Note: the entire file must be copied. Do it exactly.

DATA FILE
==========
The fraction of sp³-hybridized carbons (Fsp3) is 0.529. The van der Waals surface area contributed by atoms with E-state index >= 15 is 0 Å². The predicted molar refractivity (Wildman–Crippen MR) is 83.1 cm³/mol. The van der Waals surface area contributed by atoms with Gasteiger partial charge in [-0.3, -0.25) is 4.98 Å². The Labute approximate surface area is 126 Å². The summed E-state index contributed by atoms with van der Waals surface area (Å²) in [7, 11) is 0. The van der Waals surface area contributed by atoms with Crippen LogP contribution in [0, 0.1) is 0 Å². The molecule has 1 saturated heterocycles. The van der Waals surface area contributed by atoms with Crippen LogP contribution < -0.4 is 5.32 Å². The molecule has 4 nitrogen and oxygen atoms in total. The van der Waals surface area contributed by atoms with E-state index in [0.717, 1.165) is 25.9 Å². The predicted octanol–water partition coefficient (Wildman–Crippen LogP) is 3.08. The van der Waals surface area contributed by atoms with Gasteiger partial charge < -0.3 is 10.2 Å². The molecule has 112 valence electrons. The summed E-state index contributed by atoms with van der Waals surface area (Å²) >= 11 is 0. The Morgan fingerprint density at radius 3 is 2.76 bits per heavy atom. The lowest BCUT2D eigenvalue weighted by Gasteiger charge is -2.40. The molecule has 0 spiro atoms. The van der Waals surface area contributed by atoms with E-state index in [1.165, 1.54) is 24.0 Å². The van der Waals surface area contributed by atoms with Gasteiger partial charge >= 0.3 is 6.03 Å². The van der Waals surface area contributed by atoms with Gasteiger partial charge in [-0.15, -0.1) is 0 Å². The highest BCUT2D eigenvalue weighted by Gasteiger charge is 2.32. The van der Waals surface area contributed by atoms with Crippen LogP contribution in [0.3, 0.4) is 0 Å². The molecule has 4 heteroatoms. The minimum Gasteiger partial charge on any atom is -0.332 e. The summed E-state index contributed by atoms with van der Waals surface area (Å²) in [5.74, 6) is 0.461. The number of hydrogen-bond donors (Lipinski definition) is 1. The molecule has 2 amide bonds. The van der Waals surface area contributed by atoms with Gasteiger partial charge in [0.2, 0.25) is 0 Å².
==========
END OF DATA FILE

The fraction of sp³-hybridized carbons (Fsp3) is 0.529. The van der Waals surface area contributed by atoms with E-state index >= 15 is 0 Å². The predicted molar refractivity (Wildman–Crippen MR) is 83.1 cm³/mol. The van der Waals surface area contributed by atoms with Gasteiger partial charge in [-0.3, -0.25) is 4.98 Å². The Labute approximate surface area is 126 Å². The summed E-state index contributed by atoms with van der Waals surface area (Å²) in [7, 11) is 0. The van der Waals surface area contributed by atoms with Crippen LogP contribution in [0, 0.1) is 0 Å². The molecule has 1 saturated heterocycles. The van der Waals surface area contributed by atoms with Crippen LogP contribution < -0.4 is 5.32 Å². The molecule has 4 nitrogen and oxygen atoms in total. The van der Waals surface area contributed by atoms with E-state index in [0.717, 1.165) is 25.9 Å². The predicted octanol–water partition coefficient (Wildman–Crippen LogP) is 3.08. The van der Waals surface area contributed by atoms with Gasteiger partial charge < -0.3 is 10.2 Å². The molecule has 112 valence electrons. The summed E-state index contributed by atoms with van der Waals surface area (Å²) >= 11 is 0. The Morgan fingerprint density at radius 3 is 2.76 bits per heavy atom. The lowest BCUT2D eigenvalue weighted by Gasteiger charge is -2.40. The molecule has 0 spiro atoms. The van der Waals surface area contributed by atoms with E-state index in [1.165, 1.54) is 24.0 Å². The van der Waals surface area contributed by atoms with Gasteiger partial charge >= 0.3 is 6.03 Å². The van der Waals surface area contributed by atoms with Gasteiger partial charge in [-0.15, -0.1) is 0 Å². The highest BCUT2D eigenvalue weighted by Gasteiger charge is 2.32. The van der Waals surface area contributed by atoms with Crippen LogP contribution in [0.3, 0.4) is 0 Å². The molecule has 4 heteroatoms. The minimum Gasteiger partial charge on any atom is -0.332 e. The summed E-state index contributed by atoms with van der Waals surface area (Å²) in [5.74, 6) is 0.461. The number of hydrogen-bond donors (Lipinski definition) is 1. The molecule has 2 amide bonds. The van der Waals surface area contributed by atoms with Gasteiger partial charge in [0.2, 0.25) is 0 Å².